For many of us, hope is often articulated in a temporal sense. We hope for ourselves and our families in this world. If someone young is struck down, we hear: "He/she had such high hopes." Even in my own life I have hopes for my future as a friar, I hope and pray for the well-being of my family, my fellow Novices, and for the people I meet each day.
While there is nothing wrong with these hopes (in fact I think we could use a little more hope in the world!), if they remain solely temporal then it is inevitable that our hopes will become dashed.
I won't spoil the movie for you (as I think it something everyone should see), but there is a lot of sadness in the movie. The realization of people hoping for a better life, and the discussion in the movie that: "Half of these people won't make it to to America," left me with a sense of hopelessness for those struggling in poverty.
If hope for things in this life are destined to be dashed, what then is certain hope? Is it completely futile to hope and desire for things in this life, be they as benevolent as safety, security, and good will towards your neighbor if these hopes are fleeting? I don't think that's what Fr. Charlie was getting at. Rather, he used a personal experience to describe his interpretation of certain hope. For this article, I borrowed a story from a fellow Novice. It's a story that may resonate with a personal experience of your own:
Years ago as a hospital chaplain, I remember visiting a very sick woman. She was being eaten alive by cancer, and it was expected that she'd live only a few more days. She had no family (at least none that ever visited) and she was in a great deal of pain.
When I first went into her room, I felt like I was the wrong guy for the job. "This woman needs a priest!" I thought, "not some schmuck with a Bible." But she greeted me, and I introduced myself, and we started talking.
We talked about her life, the church she'd gone to, her battle with cancer, the weather...I thought: "If I keep her talking, maybe she won't feel as bad about dying."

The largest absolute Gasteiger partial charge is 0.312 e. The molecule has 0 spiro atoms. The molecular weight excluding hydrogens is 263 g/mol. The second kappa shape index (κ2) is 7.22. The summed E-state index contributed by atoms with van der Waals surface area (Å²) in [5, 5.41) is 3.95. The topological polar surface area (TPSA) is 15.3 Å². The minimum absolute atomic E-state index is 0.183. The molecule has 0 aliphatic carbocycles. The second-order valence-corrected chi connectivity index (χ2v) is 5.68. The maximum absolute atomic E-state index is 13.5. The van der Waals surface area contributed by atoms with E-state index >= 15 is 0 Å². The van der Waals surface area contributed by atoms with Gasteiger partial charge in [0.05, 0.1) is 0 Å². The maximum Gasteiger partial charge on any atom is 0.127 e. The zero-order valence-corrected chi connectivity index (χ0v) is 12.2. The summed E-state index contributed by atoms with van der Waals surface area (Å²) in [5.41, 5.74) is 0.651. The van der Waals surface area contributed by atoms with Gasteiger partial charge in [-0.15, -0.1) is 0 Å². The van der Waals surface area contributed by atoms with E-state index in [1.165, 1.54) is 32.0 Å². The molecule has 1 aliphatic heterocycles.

During our talk, a nurse came in with a needle. My experience as a hospital chaplain told me there was no medicine for what was ailing this woman; the nurse could only give her something for the pain. Not only did my time at the hospital tell me this, but I could read it on the expression of the nurse's face.
Very politely, the dying woman says to the nurse before she can even say a word: "Oh no, but thank you, dear. That stuff will put me to sleep. I'm dying, and I want to be awake when the Lord comes for me."
The nurse tried to reason with her, telling her that it would relieve the pain.
"The pain's not so bad," she responded. "And this nice young man and I are talking. Thank you dear, but I'll be all better soon enough."
I could see the nurse trembling slightly, doing her best not to burst into tears. She left the room as those tears formed in the corners of her eyes.
"Poor thing," the woman said to me as the nurse left. With a concern look she said: "Perhaps you should talk to her for a bit."
I was breathless. "Why would I need to see her?" I asked in response. "You're the one who's dying. My job is to be with you during this time."
She smiled at me and gave me a dismissive wave. "Dear, I already know where I'm headed. But that young lady," she said, referring to the nurse, "She needs some hope right now."
Certain hope is more than just our desires or our dreams. It is a reality we choose to accept and incorporate into our lives. As Pope Benedict writes in Spe Salvi: "Eternal, in fact, suggests to us the idea of something interminable, and this frightens us; life makes us think of the life that we know and love and do not want to lose, even though very often it brings more toil than satisfaction, so that while on the one hand we desire it, on the other hand we do not want it." (12)
Our challenge to live certain hope is to look at the eternal life and accept that as a reality for us as Catholic Christians. Even in the life of Francis, as he prepares to die in the Portiuncula, he recognizes that "Eternal life is." And the sooner we can come to this certain hope here on Earth, how much better followers of Christs could we be!
Certain hope is our preparation for the eternal life, a divesting of self as preparation for a new life with Christ. Again, it can be seen as a form of "death on Earth" as our path leads us to be followers of Christ.
This is the 2nd article in a three part series.
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